Do you have trouble reading the tiny letters next to the numbers on your cell phone’s keyboard, making it difficult to send text messages? Can you see at a glance who is calling you when your cell phone rings, or when you want to read a message – or do you have to take off, put on or change your spectacles? With Du Pont Telecoms’ cheap cellphone magnifier, this will no longer be a problem.
What about those many thousands of South Africans who don’t have and can’t afford spectacles?
Now there’s a solution to this problem ‚ a mobile magnifier that improves the visual functionality of cell phones for people with less than 20/20 vision.
Local telecommunications solutions company Du Pont Telecoms has thrown its weight behind the widespread distribution of the mobile magnifier which was developed and patented by a South African optometrist Janice Schaffer.
The optically correct device can be fitted to almost every make or model cell phone. With its adjustable arm that moves the magnifier up and down as well as in and out, it enables users to magnify either the cell phone’s keyboard or display screen by up to four times without any distortion.
In addition, users can even extend the arm to move the magnifier away from the cell phone in order to read the small print for example, menus, classified ads or even medicine containers.
According to Du Pont Telecoms CEO Graeme Victor who is distributing the mobile magnifier to select retailers throughout South Africa including pharmacies, optometrists and cell phone outlets, the mobile magnifier is not intended for those who could be classified as ‚visually impaired.’
Rather, it’s for individuals who find it difficult to read small type comfortably – including the little letters next to the numbers on the cell phone keyboard.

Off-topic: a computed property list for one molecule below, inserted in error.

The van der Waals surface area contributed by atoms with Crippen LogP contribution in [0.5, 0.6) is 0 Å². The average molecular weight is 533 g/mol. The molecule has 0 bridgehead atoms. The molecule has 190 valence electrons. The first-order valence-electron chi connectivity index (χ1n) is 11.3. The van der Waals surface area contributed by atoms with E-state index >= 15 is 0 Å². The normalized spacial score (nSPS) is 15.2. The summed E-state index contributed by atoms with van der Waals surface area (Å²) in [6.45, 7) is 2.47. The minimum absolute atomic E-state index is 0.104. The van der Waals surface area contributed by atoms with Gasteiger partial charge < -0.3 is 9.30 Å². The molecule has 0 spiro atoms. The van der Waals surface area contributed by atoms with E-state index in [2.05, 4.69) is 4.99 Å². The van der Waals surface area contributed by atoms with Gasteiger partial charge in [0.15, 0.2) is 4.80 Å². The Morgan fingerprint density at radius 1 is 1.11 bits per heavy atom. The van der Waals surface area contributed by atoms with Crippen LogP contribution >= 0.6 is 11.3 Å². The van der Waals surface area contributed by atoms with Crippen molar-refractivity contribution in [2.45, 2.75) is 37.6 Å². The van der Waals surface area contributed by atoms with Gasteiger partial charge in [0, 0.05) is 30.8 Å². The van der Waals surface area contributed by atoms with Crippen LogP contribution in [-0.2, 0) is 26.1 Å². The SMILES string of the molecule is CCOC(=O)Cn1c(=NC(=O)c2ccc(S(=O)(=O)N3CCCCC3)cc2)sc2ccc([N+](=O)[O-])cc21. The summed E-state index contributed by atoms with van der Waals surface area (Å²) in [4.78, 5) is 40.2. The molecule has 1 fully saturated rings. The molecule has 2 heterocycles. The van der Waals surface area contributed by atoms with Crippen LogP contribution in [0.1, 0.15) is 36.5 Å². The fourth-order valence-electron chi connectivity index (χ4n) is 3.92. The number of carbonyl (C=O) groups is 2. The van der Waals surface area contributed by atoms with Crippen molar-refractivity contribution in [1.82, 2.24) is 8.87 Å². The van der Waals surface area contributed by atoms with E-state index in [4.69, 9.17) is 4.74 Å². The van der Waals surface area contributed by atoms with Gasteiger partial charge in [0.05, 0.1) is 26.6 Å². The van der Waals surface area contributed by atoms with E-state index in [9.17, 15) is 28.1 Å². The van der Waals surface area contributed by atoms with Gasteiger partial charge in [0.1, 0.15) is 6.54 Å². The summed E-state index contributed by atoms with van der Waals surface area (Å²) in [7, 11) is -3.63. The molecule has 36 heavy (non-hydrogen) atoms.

‚In an ideal world where everyone had access to, could afford and was comfortable with sophisticated and expensive multi-focal spectacles there would be no need for the mobile magnifier. Unfortunately, in South Africa, there are thousands of people can’t even afford basic spectacles, let alone bi-focals or multi-focals. Yet most have cell phones and need to send and receive text messages,‚ Victor says.
The mobile magnifier is also aimed at people who use distance and reading glasses for different activities. ‚I’ve actually seen people take off their spectacles while driving in order to read an SMS or to see who is calling them when their phone rings – even if they are obeying the law by using a hands-free kit,‚ he adds.
‚With a mobile magnifier attached to their cell phone, they would simply have to pull out the adjustable arm and their problem would be solved.‚
According to Victor, once the mobile magnifier is attached to a cell phone, it should be treated with the same respect as a pair of spectacles in order to preserve it for as long as possible.
He explains that Du Pont decided to throw its weight behind the mobile magnifier as an exercise in social entrepreneurship.
‚While we are not in the business of cell phone distribution, our focus is very much in the realm of mobile telecommunications. We recognise the power of the cell phone as the primary means of telecommunications for millions of South Africans – and we are also aware that there are hundreds of thousands of those who cannot use their cell phones easily and effectively because they cannot see the keyboard or the display properly,‚ he explains.
‚By making the mobile magnifier readily available to them at an affordable price through a wide range of retail outlets including optometrists, pharmacies and cell phone outlets, we believe we will be helping to make a real difference to the lives of many, many people.‚
The mobile magnifier is available in select outlets at a recommended retail price of R100.
email this to a friend tt tt printer friendly version